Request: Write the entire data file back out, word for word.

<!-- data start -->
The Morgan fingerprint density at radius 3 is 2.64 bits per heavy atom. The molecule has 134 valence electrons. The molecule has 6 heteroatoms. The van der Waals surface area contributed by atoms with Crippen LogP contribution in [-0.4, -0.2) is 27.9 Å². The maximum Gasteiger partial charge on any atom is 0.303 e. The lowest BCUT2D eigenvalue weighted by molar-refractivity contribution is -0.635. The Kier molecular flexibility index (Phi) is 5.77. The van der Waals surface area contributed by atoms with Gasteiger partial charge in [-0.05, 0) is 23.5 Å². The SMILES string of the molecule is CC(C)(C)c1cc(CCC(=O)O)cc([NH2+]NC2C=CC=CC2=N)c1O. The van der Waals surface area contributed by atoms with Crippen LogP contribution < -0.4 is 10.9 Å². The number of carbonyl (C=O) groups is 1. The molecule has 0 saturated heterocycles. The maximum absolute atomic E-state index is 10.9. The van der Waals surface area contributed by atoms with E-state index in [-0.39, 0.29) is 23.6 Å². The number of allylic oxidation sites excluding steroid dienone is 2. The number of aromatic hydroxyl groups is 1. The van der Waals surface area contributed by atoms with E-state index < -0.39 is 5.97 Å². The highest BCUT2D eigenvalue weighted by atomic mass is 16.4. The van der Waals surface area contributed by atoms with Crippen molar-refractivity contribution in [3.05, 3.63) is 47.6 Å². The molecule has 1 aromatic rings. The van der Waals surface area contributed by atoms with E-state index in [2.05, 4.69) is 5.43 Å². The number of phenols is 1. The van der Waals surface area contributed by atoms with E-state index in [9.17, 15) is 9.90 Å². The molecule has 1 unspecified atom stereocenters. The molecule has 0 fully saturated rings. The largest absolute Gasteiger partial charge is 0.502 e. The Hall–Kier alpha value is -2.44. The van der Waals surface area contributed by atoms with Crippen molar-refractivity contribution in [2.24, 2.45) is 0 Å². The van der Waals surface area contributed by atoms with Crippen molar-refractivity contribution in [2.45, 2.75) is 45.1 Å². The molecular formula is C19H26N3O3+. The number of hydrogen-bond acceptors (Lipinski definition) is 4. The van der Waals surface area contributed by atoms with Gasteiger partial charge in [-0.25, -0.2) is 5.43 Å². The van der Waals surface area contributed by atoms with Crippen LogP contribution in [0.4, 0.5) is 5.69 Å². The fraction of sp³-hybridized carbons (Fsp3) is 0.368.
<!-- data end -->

The Morgan fingerprint density at radius 3 is 2.64 bits per heavy atom. The molecule has 134 valence electrons. The molecule has 6 heteroatoms. The van der Waals surface area contributed by atoms with Crippen LogP contribution in [-0.4, -0.2) is 27.9 Å². The maximum Gasteiger partial charge on any atom is 0.303 e. The lowest BCUT2D eigenvalue weighted by molar-refractivity contribution is -0.635. The Kier molecular flexibility index (Phi) is 5.77. The van der Waals surface area contributed by atoms with Gasteiger partial charge in [-0.05, 0) is 23.5 Å². The SMILES string of the molecule is CC(C)(C)c1cc(CCC(=O)O)cc([NH2+]NC2C=CC=CC2=N)c1O. The van der Waals surface area contributed by atoms with Crippen LogP contribution < -0.4 is 10.9 Å². The number of carbonyl (C=O) groups is 1. The molecule has 0 saturated heterocycles. The maximum absolute atomic E-state index is 10.9. The van der Waals surface area contributed by atoms with E-state index in [-0.39, 0.29) is 23.6 Å². The number of allylic oxidation sites excluding steroid dienone is 2. The number of aromatic hydroxyl groups is 1. The van der Waals surface area contributed by atoms with E-state index < -0.39 is 5.97 Å². The highest BCUT2D eigenvalue weighted by atomic mass is 16.4. The van der Waals surface area contributed by atoms with Crippen molar-refractivity contribution in [3.05, 3.63) is 47.6 Å². The molecule has 1 aromatic rings. The van der Waals surface area contributed by atoms with E-state index in [2.05, 4.69) is 5.43 Å². The number of phenols is 1. The van der Waals surface area contributed by atoms with E-state index in [9.17, 15) is 9.90 Å². The molecule has 1 unspecified atom stereocenters. The molecule has 0 fully saturated rings. The largest absolute Gasteiger partial charge is 0.502 e. The Hall–Kier alpha value is -2.44. The van der Waals surface area contributed by atoms with Crippen molar-refractivity contribution in [2.24, 2.45) is 0 Å². The van der Waals surface area contributed by atoms with Crippen molar-refractivity contribution in [2.45, 2.75) is 45.1 Å². The molecular formula is C19H26N3O3+. The number of hydrogen-bond acceptors (Lipinski definition) is 4. The van der Waals surface area contributed by atoms with Gasteiger partial charge in [-0.25, -0.2) is 5.43 Å². The van der Waals surface area contributed by atoms with Crippen LogP contribution in [0.4, 0.5) is 5.69 Å². The fraction of sp³-hybridized carbons (Fsp3) is 0.368.